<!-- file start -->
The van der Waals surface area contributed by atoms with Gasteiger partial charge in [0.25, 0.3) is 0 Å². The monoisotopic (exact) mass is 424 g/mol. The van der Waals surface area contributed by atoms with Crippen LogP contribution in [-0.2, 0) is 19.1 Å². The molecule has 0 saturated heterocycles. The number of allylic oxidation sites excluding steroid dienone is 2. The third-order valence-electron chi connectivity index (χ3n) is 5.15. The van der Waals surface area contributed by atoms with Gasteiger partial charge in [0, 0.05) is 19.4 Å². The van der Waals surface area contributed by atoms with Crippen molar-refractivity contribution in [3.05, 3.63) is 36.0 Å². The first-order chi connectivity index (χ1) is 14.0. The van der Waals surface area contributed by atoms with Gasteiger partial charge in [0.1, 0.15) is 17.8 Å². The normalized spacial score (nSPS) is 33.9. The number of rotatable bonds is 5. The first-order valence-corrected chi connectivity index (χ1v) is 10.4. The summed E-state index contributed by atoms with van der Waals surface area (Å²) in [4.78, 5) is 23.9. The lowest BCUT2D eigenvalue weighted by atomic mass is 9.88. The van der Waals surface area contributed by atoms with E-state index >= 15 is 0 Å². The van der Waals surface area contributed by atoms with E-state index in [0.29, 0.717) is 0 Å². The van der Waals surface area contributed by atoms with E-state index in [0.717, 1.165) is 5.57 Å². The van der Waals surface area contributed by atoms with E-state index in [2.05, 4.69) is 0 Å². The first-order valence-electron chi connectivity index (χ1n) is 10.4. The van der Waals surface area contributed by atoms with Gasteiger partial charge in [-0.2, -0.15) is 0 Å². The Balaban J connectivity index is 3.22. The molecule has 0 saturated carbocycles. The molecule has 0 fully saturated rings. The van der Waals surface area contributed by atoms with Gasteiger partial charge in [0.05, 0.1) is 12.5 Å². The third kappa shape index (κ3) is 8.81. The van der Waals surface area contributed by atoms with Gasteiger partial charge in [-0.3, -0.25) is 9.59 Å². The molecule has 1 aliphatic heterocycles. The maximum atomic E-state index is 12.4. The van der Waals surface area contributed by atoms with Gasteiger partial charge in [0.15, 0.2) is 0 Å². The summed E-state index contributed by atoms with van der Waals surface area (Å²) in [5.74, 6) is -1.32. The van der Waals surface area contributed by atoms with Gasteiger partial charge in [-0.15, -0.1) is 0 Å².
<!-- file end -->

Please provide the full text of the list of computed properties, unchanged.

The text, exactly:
The van der Waals surface area contributed by atoms with Gasteiger partial charge in [0.25, 0.3) is 0 Å². The monoisotopic (exact) mass is 424 g/mol. The van der Waals surface area contributed by atoms with Crippen LogP contribution in [-0.2, 0) is 19.1 Å². The molecule has 0 saturated heterocycles. The number of allylic oxidation sites excluding steroid dienone is 2. The third-order valence-electron chi connectivity index (χ3n) is 5.15. The van der Waals surface area contributed by atoms with Gasteiger partial charge in [0, 0.05) is 19.4 Å². The van der Waals surface area contributed by atoms with Crippen molar-refractivity contribution in [3.05, 3.63) is 36.0 Å². The first-order chi connectivity index (χ1) is 14.0. The van der Waals surface area contributed by atoms with Gasteiger partial charge in [0.1, 0.15) is 17.8 Å². The normalized spacial score (nSPS) is 33.9. The number of rotatable bonds is 5. The first-order valence-corrected chi connectivity index (χ1v) is 10.4. The summed E-state index contributed by atoms with van der Waals surface area (Å²) in [4.78, 5) is 23.9. The lowest BCUT2D eigenvalue weighted by atomic mass is 9.88. The van der Waals surface area contributed by atoms with E-state index >= 15 is 0 Å². The van der Waals surface area contributed by atoms with E-state index in [0.29, 0.717) is 0 Å². The van der Waals surface area contributed by atoms with E-state index in [0.717, 1.165) is 5.57 Å². The van der Waals surface area contributed by atoms with E-state index in [2.05, 4.69) is 0 Å². The first-order valence-electron chi connectivity index (χ1n) is 10.4. The van der Waals surface area contributed by atoms with Gasteiger partial charge in [-0.2, -0.15) is 0 Å². The Balaban J connectivity index is 3.22. The molecule has 0 saturated carbocycles. The molecule has 0 fully saturated rings. The van der Waals surface area contributed by atoms with Gasteiger partial charge in [0.05, 0.1) is 12.5 Å². The third kappa shape index (κ3) is 8.81. The van der Waals surface area contributed by atoms with Gasteiger partial charge in [-0.3, -0.25) is 9.59 Å². The molecule has 1 aliphatic heterocycles. The maximum atomic E-state index is 12.4. The van der Waals surface area contributed by atoms with Gasteiger partial charge in [0.15, 0.2) is 0 Å². The summed E-state index contributed by atoms with van der Waals surface area (Å²) in [5.74, 6) is -1.32. The van der Waals surface area contributed by atoms with Gasteiger partial charge in [-0.15, -0.1) is 0 Å².